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HomeContents > People > Photographers > Andrew James Scott

Dates:  1817, 18 August - 1884, 21 October
Died:  St Leonards

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John Falconer, British Library 
A Biographical Dictionary of 19th Century Photographers in South and South-East Asia

Amateur, India MD, Edinburgh, 1838; LRCS, Edinburgh, 1842; Indian Medical Service, 1844-63. Amateur photographer in Madras in late 1850s-60s, some of his prints were shown at the London International Exhibition of 1862. Honorary Secretary to the Madras Photographic Society in 1861.
At the Madras Photographic Society meeting of 25 September 1856, Scott
‘exhibited views on paper of the Parthasarathy Pagoda, Triplicane, (engraved for this number) Sir Christopher Rawlinson’s house and of a sago palm (Caryota urens), the former toned by Chloride of Platinum and the two latter by Chloride of gold. The tint produced by the Chloride of Platinum is very delicate and does not appear to be inferior to that produced by gold...With reference to Dr. Scott’s representations of the sago palm and Mr. Mitchell’s of the Yucca Gloriosa, he observed that such delineations are of great value, and that a series of well selected Indian fruit and forest trees with marked characteristics is a great desideratum and would be of special value to the European Botanist.’[1]
Showed twelve 6x7 inch prints from waxed paper negatives ‘of rare trees and views of places well known in the Presidency’ at the Madras Photographic Society Exhibition of 1858.[2]
At the Madras Exhibition of 1855,
‘Dr Scott also exhibits some small views on paper of the Cathedral, the Cenotaph, the Munro statue and St Andrew’s Church; they appear to have been taken with an indifferent lens...Dr A. J. Scott exhibits a large and varied collection of negative portraits, taken by the collodion process and printed on paper, several of the likenesses are striking and the positions of some of the figures good, but the proportions are not artistic, too much of the lower part of the figure being shown and the head being in general too high and out of focus. The Jury would remark that the contrasts of light and shade are too strong, the half tints having been lost from too short an exposure in the camera. The attitudes also of the figures are susceptible of much improvement. The native costumes exhibited by Dr Scott form the best part of this large and varied collection[;] they are on a larger scale and in more artistic proportions, but they appear to have been taken with an inferior lens they are deserving however of honorable mention’.[3]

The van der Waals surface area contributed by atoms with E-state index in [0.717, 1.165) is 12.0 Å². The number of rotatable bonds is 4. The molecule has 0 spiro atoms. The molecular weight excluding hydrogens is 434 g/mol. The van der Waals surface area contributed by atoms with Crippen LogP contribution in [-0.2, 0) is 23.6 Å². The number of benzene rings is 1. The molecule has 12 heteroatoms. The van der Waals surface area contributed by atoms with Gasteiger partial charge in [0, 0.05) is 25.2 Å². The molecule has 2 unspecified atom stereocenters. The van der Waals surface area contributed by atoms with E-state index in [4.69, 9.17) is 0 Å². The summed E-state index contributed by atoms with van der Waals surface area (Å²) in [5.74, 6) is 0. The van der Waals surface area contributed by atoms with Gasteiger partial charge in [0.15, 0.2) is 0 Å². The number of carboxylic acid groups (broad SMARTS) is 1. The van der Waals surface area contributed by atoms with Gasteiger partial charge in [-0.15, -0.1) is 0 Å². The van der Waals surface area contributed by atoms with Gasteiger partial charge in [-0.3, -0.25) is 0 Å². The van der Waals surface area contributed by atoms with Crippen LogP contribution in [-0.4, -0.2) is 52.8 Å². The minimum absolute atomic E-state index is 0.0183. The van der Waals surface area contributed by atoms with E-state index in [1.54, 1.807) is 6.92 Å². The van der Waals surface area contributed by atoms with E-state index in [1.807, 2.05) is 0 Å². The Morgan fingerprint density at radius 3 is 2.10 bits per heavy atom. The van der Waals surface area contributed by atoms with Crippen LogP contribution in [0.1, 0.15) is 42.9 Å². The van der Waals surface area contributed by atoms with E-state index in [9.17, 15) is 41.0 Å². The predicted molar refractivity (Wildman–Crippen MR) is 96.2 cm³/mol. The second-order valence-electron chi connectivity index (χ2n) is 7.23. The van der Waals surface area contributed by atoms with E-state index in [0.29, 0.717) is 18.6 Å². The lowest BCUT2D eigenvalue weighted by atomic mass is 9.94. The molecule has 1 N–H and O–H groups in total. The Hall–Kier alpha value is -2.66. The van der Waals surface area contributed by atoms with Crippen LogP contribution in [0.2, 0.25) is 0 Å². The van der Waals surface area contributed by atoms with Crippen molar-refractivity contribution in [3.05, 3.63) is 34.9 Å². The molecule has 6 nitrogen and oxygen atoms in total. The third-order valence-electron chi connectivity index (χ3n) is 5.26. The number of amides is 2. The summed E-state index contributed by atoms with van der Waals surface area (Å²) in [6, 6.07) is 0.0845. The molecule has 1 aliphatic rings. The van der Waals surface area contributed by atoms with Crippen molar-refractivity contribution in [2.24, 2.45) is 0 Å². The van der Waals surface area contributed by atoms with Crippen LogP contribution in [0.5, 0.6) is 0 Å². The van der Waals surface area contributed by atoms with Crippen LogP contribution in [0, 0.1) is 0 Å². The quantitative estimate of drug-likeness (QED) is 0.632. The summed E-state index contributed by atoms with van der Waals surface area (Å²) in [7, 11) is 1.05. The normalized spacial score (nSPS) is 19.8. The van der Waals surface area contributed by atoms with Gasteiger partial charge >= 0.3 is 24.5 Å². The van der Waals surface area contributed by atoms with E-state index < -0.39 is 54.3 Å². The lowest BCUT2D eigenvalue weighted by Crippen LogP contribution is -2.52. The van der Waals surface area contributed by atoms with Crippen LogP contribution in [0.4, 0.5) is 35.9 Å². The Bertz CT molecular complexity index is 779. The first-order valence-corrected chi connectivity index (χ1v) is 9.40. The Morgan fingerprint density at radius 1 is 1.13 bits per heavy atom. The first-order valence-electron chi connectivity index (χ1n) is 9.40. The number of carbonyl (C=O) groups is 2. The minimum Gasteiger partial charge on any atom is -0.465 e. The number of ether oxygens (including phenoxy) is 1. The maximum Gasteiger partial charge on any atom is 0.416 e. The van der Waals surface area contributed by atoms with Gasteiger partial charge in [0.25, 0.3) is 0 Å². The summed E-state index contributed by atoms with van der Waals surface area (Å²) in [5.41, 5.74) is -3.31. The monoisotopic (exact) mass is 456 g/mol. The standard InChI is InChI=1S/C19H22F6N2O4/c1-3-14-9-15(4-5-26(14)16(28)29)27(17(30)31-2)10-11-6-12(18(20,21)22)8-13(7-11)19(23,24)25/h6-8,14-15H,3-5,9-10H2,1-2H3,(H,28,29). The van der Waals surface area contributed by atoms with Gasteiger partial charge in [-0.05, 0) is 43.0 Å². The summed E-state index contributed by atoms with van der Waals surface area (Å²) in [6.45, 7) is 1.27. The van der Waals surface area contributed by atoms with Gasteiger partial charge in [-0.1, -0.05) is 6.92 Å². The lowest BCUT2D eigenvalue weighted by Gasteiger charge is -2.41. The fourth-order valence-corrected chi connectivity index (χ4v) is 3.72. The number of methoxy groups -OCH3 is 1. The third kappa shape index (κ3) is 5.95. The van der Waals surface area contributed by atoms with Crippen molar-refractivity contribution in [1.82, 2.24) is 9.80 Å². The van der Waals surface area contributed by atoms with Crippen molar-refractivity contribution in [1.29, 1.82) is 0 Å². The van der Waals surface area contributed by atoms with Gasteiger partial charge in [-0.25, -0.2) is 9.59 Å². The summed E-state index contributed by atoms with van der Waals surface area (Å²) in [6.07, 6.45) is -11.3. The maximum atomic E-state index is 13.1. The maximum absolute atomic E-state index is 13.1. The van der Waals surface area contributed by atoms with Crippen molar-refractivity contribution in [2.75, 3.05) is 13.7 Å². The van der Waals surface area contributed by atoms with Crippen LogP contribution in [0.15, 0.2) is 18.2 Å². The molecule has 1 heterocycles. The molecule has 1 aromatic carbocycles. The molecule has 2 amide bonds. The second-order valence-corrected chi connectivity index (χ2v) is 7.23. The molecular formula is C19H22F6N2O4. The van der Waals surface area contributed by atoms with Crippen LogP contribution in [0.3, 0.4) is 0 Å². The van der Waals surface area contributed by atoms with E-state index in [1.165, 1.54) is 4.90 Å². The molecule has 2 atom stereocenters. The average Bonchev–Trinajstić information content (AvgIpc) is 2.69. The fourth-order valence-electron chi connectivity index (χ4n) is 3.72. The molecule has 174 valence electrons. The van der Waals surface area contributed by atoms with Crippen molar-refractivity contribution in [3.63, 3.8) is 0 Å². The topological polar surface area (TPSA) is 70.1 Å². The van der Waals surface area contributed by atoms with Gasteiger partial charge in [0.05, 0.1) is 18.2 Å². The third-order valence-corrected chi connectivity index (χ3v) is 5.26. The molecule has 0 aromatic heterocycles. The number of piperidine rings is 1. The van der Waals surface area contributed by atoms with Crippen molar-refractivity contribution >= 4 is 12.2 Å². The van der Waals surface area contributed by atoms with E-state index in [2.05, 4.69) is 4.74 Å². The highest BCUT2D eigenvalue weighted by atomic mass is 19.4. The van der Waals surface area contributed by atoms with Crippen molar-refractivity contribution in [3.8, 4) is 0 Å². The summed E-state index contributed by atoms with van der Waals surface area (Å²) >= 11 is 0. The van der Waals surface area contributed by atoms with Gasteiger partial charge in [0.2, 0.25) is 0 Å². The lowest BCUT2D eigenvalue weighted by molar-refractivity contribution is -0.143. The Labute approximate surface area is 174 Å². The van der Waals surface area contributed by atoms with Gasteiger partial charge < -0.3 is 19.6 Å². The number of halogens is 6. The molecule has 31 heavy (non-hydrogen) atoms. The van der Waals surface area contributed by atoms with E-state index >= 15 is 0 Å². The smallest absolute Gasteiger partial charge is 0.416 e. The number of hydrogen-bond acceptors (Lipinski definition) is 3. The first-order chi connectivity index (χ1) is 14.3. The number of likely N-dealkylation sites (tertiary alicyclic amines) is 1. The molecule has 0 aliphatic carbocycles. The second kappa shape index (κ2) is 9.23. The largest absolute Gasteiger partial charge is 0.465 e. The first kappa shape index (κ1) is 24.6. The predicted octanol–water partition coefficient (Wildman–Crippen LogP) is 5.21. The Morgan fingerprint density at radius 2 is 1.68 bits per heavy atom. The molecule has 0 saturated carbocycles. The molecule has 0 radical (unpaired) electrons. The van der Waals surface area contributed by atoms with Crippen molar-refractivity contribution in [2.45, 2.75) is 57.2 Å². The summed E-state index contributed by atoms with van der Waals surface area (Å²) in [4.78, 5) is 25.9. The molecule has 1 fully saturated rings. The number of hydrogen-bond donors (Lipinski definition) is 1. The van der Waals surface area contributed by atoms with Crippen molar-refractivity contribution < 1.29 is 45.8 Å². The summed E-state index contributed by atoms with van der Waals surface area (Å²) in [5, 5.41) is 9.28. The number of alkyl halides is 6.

Took a series of photographs of the ‘Elliot Marbles’ at Madras, before they were shipped to England, 1855.
At the 1860-1 exhibition of the Madras Photographic Society,
‘One of the most attractive contributions...was a collection of upwards of 70 portraits of the residents in Madras, taken by Dr A. J. Scott, Honorary Secretary to the Society. We believe it was Dr Scott’s original intention to have confined his efforts to the portraiture of his medical brethren, but the demand for portraits became so great, that members from all ranks of society began to apply for their likenesses, and a stimulus was thus given to the art which will probably prove beneficial, as Dr Scott not only took many good likenesses of the leading members of Society but also communicated freely his knowledge of the processes and details by which his pictures were produced.’[4]

  1. Λ The Indian Journal of Art, Science and Manufacture, 2nd series, vol 1, no 2, 1856, p. 91. 
  2. Λ Madras Journal of Literature and Science, 1858-9, p.173. 
  3. Λ Madras Exhibition of raw products, arts, and manufactures of Southern India, 1855. Reports by the Juries (Athenaeum Press, Madras, p. 134. 
  4. Λ Madras Journal of Literature and Science, no.11, new series, May 1861, p.195. 

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